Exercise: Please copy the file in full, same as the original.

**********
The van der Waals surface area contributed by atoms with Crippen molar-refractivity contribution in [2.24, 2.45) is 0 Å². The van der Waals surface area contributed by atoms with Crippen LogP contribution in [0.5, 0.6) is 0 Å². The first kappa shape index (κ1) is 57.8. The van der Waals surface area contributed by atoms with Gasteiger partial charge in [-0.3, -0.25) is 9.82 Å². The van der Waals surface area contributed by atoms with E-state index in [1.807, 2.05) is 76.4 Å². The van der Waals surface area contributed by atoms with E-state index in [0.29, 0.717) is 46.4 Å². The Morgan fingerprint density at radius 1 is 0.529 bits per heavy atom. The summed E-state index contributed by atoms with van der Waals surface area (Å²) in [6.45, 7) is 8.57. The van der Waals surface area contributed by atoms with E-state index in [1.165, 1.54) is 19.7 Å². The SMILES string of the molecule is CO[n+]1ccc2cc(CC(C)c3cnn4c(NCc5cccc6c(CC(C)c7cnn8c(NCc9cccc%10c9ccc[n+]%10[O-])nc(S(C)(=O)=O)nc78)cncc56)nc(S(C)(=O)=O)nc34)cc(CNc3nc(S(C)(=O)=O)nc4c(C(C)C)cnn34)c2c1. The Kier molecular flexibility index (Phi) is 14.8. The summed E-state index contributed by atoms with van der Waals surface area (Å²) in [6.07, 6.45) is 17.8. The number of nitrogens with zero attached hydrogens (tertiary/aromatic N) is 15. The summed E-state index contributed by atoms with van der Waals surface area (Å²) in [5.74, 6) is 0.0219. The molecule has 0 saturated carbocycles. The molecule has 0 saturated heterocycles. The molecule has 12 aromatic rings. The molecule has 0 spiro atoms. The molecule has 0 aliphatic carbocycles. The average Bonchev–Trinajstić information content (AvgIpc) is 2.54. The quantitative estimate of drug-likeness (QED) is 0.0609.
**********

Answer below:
The van der Waals surface area contributed by atoms with Crippen molar-refractivity contribution in [2.24, 2.45) is 0 Å². The van der Waals surface area contributed by atoms with Crippen LogP contribution in [0.5, 0.6) is 0 Å². The first kappa shape index (κ1) is 57.8. The van der Waals surface area contributed by atoms with Gasteiger partial charge in [-0.3, -0.25) is 9.82 Å². The van der Waals surface area contributed by atoms with E-state index in [1.807, 2.05) is 76.4 Å². The van der Waals surface area contributed by atoms with E-state index in [0.29, 0.717) is 46.4 Å². The Morgan fingerprint density at radius 1 is 0.529 bits per heavy atom. The summed E-state index contributed by atoms with van der Waals surface area (Å²) in [6.45, 7) is 8.57. The van der Waals surface area contributed by atoms with E-state index in [1.165, 1.54) is 19.7 Å². The SMILES string of the molecule is CO[n+]1ccc2cc(CC(C)c3cnn4c(NCc5cccc6c(CC(C)c7cnn8c(NCc9cccc%10c9ccc[n+]%10[O-])nc(S(C)(=O)=O)nc78)cncc56)nc(S(C)(=O)=O)nc34)cc(CNc3nc(S(C)(=O)=O)nc4c(C(C)C)cnn34)c2c1. The Kier molecular flexibility index (Phi) is 14.8. The summed E-state index contributed by atoms with van der Waals surface area (Å²) in [6.07, 6.45) is 17.8. The number of nitrogens with zero attached hydrogens (tertiary/aromatic N) is 15. The summed E-state index contributed by atoms with van der Waals surface area (Å²) in [5.74, 6) is 0.0219. The molecule has 0 saturated carbocycles. The molecule has 0 saturated heterocycles. The molecule has 12 aromatic rings. The molecule has 0 spiro atoms. The molecule has 0 aliphatic carbocycles. The average Bonchev–Trinajstić information content (AvgIpc) is 2.54. The quantitative estimate of drug-likeness (QED) is 0.0609.